The mystic will say that new truths are being revealed to him. RE according to James is Noetic as it provides insights into unobtainable truths, through intuition rather than intellect. But Ayer says that the mystic is unable to produce ‘any intelligible propositions at all,’ thus intuition does not provide facts, to validate knowledge, an empirical test is needed. The absence of cognitive, realist statements ‘merely gives us indirect information about the condition of his mind.’ If something is true for them, i.e. real in an anti-realist sense, Jung would agree with Freud’s ideas of ‘illusion’ to an extent, as he believed that the concept of God is produced in the brain (an archetype.) Jung has a more positive view expressing that God is an ‘absolutely necessary psychological reality,’ God is real to those who experience the archetype, it is a part of human personality.
Ayer confirms that RE does not work and disagrees with comparisons to other experiences e.g. seeing a yellow patch. One can see a yellow patch, show someone else there is a patch or even take a picture of it. A religious experience cannot be backed up by another person or through photographic evidence. Even if someone were to agree that they can experience God too, it is not possible to prove that this is the case. One can experience religious emotion but cannot deduce that ‘there is a transcendent being that is the object of their emotion.’ This contrasts with the view of Swinburne in his Principle of Credulity and Testimony where he states we should trust our senses, and believe people who say they have had RE (with the exceptions of untrustworthy sources) until we have evidence to show one is mistaken. But the yellow patch could be ‘empirically verified’ but God cannot, thus the sentence ‘there exists a transcendent God’ has ‘no literal significance.’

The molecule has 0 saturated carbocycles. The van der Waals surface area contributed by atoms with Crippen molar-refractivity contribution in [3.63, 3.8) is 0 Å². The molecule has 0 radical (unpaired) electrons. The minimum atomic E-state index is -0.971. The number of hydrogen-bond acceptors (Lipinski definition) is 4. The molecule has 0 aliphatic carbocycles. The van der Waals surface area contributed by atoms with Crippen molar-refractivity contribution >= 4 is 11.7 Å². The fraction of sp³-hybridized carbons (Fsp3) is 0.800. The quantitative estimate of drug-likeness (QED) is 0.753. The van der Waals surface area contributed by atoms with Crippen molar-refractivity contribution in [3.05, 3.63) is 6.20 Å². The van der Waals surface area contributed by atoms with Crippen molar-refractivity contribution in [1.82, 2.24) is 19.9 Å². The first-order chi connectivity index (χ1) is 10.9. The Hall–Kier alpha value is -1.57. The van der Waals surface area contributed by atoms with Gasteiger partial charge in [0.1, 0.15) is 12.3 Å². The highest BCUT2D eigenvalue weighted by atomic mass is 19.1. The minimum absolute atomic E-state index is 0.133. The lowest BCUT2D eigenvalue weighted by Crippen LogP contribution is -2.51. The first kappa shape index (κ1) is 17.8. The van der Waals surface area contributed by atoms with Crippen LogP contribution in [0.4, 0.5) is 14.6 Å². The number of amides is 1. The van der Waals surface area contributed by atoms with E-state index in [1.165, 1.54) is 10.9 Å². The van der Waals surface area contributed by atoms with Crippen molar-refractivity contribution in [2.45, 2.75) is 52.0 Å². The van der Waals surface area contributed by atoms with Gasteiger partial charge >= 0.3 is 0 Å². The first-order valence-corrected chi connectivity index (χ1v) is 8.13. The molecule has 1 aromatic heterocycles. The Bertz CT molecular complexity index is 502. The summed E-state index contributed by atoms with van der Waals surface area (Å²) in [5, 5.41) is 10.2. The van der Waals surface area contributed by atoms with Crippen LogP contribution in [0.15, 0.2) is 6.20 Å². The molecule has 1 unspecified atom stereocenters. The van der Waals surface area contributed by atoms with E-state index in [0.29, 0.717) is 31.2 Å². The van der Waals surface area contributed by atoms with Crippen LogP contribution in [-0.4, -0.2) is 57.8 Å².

Conclusively, Ayer states that ‘the argument from RE is altogether fallacious’ and it is interesting that people have REs ‘from a psychological point of view,’ thus maintaining that nothing of meaning can be obtained from RE. There is no religious knowledge just as there is no moral knowledge. Ayer recognises there are circumstances where the topic of discussion is necessary but non-verifiable, this is explored through the discussion of ethical language. Ayer describes ethical statements as a means to express emotion in his emotivist theory, ‘murder is wrong’ really means ‘I do not like murder.’ As there is no factual evidence to completely support the claim that murder is wrong, but rather we can look a majority and collectively agree that it is. It is an opinion that is shared by many.This leads to the statement ‘unless he can formulate his knowledge in propositions which are empirically verifiable we may be sure his is deceiving himself.’ Philosophers who assert intuition are ‘merely providing material for the psychoanalyst.’ Ayers ideas are strong and highly assertive. He ends the article by stating ‘all such propositions are to be incorporated in the system of empirical propositions which constitutes science.’ Thus summarising that scientific claims are the way to propose meaningful statements, however this has many implications.